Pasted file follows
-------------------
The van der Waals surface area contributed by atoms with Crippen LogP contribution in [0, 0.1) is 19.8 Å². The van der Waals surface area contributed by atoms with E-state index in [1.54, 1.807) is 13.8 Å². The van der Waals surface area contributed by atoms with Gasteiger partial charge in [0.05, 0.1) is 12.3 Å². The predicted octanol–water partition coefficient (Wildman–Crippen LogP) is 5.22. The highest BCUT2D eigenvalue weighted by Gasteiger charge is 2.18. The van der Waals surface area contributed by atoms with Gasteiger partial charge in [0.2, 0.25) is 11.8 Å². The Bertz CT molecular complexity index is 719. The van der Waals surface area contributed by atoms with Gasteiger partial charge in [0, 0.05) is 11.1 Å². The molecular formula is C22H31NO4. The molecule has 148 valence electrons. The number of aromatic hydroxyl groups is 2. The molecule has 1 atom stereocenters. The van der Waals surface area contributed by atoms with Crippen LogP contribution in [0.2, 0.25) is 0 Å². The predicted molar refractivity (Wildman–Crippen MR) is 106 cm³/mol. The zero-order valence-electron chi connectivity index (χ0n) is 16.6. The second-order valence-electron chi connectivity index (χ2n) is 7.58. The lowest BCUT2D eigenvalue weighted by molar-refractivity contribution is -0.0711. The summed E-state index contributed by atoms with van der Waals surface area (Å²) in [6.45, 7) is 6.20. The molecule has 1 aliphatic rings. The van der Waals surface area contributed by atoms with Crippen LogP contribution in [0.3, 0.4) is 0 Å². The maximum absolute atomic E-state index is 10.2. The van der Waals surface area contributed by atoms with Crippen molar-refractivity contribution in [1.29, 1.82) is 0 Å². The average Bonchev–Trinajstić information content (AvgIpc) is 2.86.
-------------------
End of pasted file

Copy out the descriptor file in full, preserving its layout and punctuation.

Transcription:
The van der Waals surface area contributed by atoms with Crippen LogP contribution in [0, 0.1) is 19.8 Å². The van der Waals surface area contributed by atoms with E-state index in [1.54, 1.807) is 13.8 Å². The van der Waals surface area contributed by atoms with Gasteiger partial charge in [0.05, 0.1) is 12.3 Å². The predicted octanol–water partition coefficient (Wildman–Crippen LogP) is 5.22. The highest BCUT2D eigenvalue weighted by Gasteiger charge is 2.18. The van der Waals surface area contributed by atoms with Gasteiger partial charge in [0.2, 0.25) is 11.8 Å². The Bertz CT molecular complexity index is 719. The van der Waals surface area contributed by atoms with Gasteiger partial charge in [0, 0.05) is 11.1 Å². The molecular formula is C22H31NO4. The molecule has 148 valence electrons. The number of aromatic hydroxyl groups is 2. The molecule has 1 atom stereocenters. The van der Waals surface area contributed by atoms with Crippen LogP contribution in [0.2, 0.25) is 0 Å². The predicted molar refractivity (Wildman–Crippen MR) is 106 cm³/mol. The zero-order valence-electron chi connectivity index (χ0n) is 16.6. The second-order valence-electron chi connectivity index (χ2n) is 7.58. The lowest BCUT2D eigenvalue weighted by molar-refractivity contribution is -0.0711. The summed E-state index contributed by atoms with van der Waals surface area (Å²) in [6.45, 7) is 6.20. The molecule has 1 aliphatic rings. The van der Waals surface area contributed by atoms with Crippen LogP contribution in [0.3, 0.4) is 0 Å². The maximum absolute atomic E-state index is 10.2. The van der Waals surface area contributed by atoms with Crippen molar-refractivity contribution in [1.29, 1.82) is 0 Å². The average Bonchev–Trinajstić information content (AvgIpc) is 2.86.